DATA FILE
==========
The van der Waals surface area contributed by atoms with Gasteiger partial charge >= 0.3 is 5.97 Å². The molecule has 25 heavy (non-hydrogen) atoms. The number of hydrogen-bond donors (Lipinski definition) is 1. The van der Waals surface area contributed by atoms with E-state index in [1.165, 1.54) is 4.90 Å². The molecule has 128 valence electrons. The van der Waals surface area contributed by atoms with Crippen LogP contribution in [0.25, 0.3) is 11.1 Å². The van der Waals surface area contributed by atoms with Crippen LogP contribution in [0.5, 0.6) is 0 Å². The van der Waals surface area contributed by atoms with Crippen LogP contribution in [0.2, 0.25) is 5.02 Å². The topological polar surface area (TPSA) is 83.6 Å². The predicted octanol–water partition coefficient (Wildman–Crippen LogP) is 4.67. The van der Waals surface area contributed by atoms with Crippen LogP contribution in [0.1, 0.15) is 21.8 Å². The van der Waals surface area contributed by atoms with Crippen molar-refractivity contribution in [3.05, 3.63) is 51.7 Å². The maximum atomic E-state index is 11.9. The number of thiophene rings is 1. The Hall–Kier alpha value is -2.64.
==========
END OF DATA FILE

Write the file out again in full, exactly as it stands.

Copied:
The van der Waals surface area contributed by atoms with Gasteiger partial charge >= 0.3 is 5.97 Å². The molecule has 25 heavy (non-hydrogen) atoms. The number of hydrogen-bond donors (Lipinski definition) is 1. The van der Waals surface area contributed by atoms with E-state index in [1.165, 1.54) is 4.90 Å². The molecule has 128 valence electrons. The van der Waals surface area contributed by atoms with Crippen LogP contribution in [0.25, 0.3) is 11.1 Å². The van der Waals surface area contributed by atoms with Crippen LogP contribution in [0.5, 0.6) is 0 Å². The van der Waals surface area contributed by atoms with Crippen LogP contribution in [0.2, 0.25) is 5.02 Å². The topological polar surface area (TPSA) is 83.6 Å². The predicted octanol–water partition coefficient (Wildman–Crippen LogP) is 4.67. The van der Waals surface area contributed by atoms with Crippen LogP contribution in [0.1, 0.15) is 21.8 Å². The van der Waals surface area contributed by atoms with Crippen molar-refractivity contribution in [3.05, 3.63) is 51.7 Å². The maximum atomic E-state index is 11.9. The number of thiophene rings is 1. The Hall–Kier alpha value is -2.64.